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Saturday, 20 April 2013

The Surprising Side of Achievement

   Have you ever saved up money for a long period of time to purchase something you wanted and then discovered that actually having it did not satisfy you as much as you thought it would?  Maybe you've worked hard to achieve a diploma, a degree or even finish a course to upgrade your skills, and after it was all said and done you were kind of let down.  Sometimes people find they even need to "recover" after a dream vacation.
   Of course, it doesn't happen all of the time.  It is a gift to be able to enjoy what we have worked for and to truly celebrate achieving a difficult goal.
   This week I was part of three events that marked a type of achievement, three days in a row.  On Wednesday night, my husband and I led the fifth and final session of a class for engaged/newly married couples.  In addition to showing a DVD which was paused at various points for the couples to privately discuss a certain aspect of their relationship, we were able to bring in couples from the congregation to interview for three of the weeks.  This was new for us, but it went very well.  When we received the feedback sheets from the four couples who participated, it was all encouraging.  But that night I felt extra tired!
   On Thursday, I took a group of 10 students to a regional "Battle of the Books" competition.  Since January we had been meeting weekly to review and learn facts and details about eight junior novels in order to compete against teams from other schools who had also read the same eight titles. The students were enthusiastic but there was some disappointment about having to sit out during some rounds, since only 6 students could play at any one time.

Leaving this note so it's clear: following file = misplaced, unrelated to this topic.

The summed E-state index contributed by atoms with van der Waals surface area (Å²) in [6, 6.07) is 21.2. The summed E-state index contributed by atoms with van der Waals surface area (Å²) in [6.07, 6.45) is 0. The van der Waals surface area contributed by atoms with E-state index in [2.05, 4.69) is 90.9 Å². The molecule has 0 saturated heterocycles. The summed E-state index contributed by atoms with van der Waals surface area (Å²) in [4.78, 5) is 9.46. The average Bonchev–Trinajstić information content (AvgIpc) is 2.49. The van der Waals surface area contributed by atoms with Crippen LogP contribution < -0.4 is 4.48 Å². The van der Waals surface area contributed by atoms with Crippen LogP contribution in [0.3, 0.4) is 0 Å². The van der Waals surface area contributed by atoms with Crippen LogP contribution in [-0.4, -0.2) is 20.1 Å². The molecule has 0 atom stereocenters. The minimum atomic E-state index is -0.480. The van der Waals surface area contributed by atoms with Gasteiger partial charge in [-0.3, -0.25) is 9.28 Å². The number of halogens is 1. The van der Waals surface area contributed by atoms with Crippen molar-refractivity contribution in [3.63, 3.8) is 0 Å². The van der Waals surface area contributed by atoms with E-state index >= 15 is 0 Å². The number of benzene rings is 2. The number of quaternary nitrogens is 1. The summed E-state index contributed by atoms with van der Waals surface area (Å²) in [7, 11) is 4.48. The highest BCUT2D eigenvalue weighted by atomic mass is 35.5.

Finally, thirty-two students from Grades 4 and 5 took a math contest on Friday that I had been preparing them for.  They did their best and most enjoyed the experience.  It was wonderful to hand out awards to the top scorers and see how far they had all come in terms of problem solving.
   So, after all these things were complete, I thought I would be feeling really energized.  Although I enjoyed the process as well as the end results, I am experiencing some of that "need to recover" as well.  It can be easy for me to look to the things of this world to bring me fulfillment.  When an achievement comes with a subtle let-down, it reminds me where my focus should always be--the God who loves and saves me whether I achieve or fail.

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